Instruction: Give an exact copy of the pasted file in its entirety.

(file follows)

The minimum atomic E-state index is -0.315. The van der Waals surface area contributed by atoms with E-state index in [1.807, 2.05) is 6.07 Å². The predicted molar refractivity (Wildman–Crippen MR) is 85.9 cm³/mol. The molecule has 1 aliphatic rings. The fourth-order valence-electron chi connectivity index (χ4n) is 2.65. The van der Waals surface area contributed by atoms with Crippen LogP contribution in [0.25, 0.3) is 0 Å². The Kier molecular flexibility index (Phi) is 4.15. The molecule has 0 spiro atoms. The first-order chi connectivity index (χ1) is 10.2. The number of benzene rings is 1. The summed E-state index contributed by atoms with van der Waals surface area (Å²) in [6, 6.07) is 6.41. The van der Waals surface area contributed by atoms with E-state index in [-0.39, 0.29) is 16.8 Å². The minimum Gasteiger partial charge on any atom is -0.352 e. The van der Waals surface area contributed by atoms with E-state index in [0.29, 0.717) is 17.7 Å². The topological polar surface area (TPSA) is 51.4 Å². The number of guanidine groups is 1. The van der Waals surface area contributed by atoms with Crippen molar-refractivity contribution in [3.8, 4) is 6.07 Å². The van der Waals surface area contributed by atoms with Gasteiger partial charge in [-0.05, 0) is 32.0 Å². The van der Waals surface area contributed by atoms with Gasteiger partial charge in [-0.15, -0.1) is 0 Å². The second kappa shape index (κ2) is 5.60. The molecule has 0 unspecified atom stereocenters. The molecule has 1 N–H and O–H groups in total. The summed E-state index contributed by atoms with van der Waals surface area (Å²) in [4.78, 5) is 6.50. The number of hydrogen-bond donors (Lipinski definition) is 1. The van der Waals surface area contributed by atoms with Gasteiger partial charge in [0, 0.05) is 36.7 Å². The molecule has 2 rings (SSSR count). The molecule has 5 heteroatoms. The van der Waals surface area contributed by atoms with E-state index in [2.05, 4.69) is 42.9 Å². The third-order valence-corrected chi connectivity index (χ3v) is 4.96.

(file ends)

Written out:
The minimum atomic E-state index is -0.315. The van der Waals surface area contributed by atoms with E-state index in [1.807, 2.05) is 6.07 Å². The predicted molar refractivity (Wildman–Crippen MR) is 85.9 cm³/mol. The molecule has 1 aliphatic rings. The fourth-order valence-electron chi connectivity index (χ4n) is 2.65. The van der Waals surface area contributed by atoms with Crippen LogP contribution in [0.25, 0.3) is 0 Å². The Kier molecular flexibility index (Phi) is 4.15. The molecule has 0 spiro atoms. The first-order chi connectivity index (χ1) is 10.2. The number of benzene rings is 1. The summed E-state index contributed by atoms with van der Waals surface area (Å²) in [6, 6.07) is 6.41. The van der Waals surface area contributed by atoms with E-state index in [-0.39, 0.29) is 16.8 Å². The minimum Gasteiger partial charge on any atom is -0.352 e. The van der Waals surface area contributed by atoms with E-state index in [0.29, 0.717) is 17.7 Å². The topological polar surface area (TPSA) is 51.4 Å². The number of guanidine groups is 1. The van der Waals surface area contributed by atoms with Crippen molar-refractivity contribution in [3.8, 4) is 6.07 Å². The van der Waals surface area contributed by atoms with Gasteiger partial charge in [-0.05, 0) is 32.0 Å². The van der Waals surface area contributed by atoms with Gasteiger partial charge in [-0.15, -0.1) is 0 Å². The second kappa shape index (κ2) is 5.60. The molecule has 0 unspecified atom stereocenters. The molecule has 1 N–H and O–H groups in total. The summed E-state index contributed by atoms with van der Waals surface area (Å²) in [4.78, 5) is 6.50. The number of hydrogen-bond donors (Lipinski definition) is 1. The van der Waals surface area contributed by atoms with Gasteiger partial charge in [0, 0.05) is 36.7 Å². The molecule has 2 rings (SSSR count). The molecule has 5 heteroatoms. The van der Waals surface area contributed by atoms with E-state index in [2.05, 4.69) is 42.9 Å². The third-order valence-corrected chi connectivity index (χ3v) is 4.96.